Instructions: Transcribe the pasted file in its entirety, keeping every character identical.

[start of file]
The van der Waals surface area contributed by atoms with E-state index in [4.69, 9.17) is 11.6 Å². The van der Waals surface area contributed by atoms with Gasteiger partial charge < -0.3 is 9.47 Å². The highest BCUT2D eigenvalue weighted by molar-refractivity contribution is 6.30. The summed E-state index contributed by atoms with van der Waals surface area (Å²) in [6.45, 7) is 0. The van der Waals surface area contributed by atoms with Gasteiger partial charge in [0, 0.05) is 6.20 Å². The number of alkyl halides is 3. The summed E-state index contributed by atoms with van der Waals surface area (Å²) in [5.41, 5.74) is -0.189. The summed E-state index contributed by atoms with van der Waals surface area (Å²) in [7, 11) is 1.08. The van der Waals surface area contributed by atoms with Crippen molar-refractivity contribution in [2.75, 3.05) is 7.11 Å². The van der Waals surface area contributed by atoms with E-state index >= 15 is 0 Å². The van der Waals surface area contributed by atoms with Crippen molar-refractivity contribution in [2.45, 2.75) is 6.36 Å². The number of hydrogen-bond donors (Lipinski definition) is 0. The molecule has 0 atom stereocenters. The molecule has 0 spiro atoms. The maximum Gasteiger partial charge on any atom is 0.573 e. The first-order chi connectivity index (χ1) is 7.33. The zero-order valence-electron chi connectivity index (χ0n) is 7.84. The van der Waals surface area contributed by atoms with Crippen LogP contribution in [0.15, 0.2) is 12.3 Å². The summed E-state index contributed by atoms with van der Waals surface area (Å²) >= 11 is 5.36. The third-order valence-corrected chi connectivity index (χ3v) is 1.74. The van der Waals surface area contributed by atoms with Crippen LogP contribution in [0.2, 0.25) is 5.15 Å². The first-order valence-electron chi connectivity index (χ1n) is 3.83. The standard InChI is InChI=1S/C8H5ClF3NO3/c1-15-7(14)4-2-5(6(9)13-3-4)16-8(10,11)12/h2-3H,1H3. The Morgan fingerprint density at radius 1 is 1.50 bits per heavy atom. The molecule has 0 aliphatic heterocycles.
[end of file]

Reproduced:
The van der Waals surface area contributed by atoms with E-state index in [4.69, 9.17) is 11.6 Å². The van der Waals surface area contributed by atoms with Gasteiger partial charge < -0.3 is 9.47 Å². The highest BCUT2D eigenvalue weighted by molar-refractivity contribution is 6.30. The summed E-state index contributed by atoms with van der Waals surface area (Å²) in [6.45, 7) is 0. The van der Waals surface area contributed by atoms with Gasteiger partial charge in [0, 0.05) is 6.20 Å². The number of alkyl halides is 3. The summed E-state index contributed by atoms with van der Waals surface area (Å²) in [5.41, 5.74) is -0.189. The summed E-state index contributed by atoms with van der Waals surface area (Å²) in [7, 11) is 1.08. The van der Waals surface area contributed by atoms with Crippen molar-refractivity contribution in [2.75, 3.05) is 7.11 Å². The van der Waals surface area contributed by atoms with E-state index >= 15 is 0 Å². The van der Waals surface area contributed by atoms with Crippen molar-refractivity contribution in [2.45, 2.75) is 6.36 Å². The number of hydrogen-bond donors (Lipinski definition) is 0. The molecule has 0 atom stereocenters. The molecule has 0 spiro atoms. The maximum Gasteiger partial charge on any atom is 0.573 e. The first-order chi connectivity index (χ1) is 7.33. The zero-order valence-electron chi connectivity index (χ0n) is 7.84. The van der Waals surface area contributed by atoms with Crippen LogP contribution in [0.15, 0.2) is 12.3 Å². The summed E-state index contributed by atoms with van der Waals surface area (Å²) >= 11 is 5.36. The third-order valence-corrected chi connectivity index (χ3v) is 1.74. The van der Waals surface area contributed by atoms with Crippen LogP contribution in [0.2, 0.25) is 5.15 Å². The first-order valence-electron chi connectivity index (χ1n) is 3.83. The standard InChI is InChI=1S/C8H5ClF3NO3/c1-15-7(14)4-2-5(6(9)13-3-4)16-8(10,11)12/h2-3H,1H3. The Morgan fingerprint density at radius 1 is 1.50 bits per heavy atom. The molecule has 0 aliphatic heterocycles.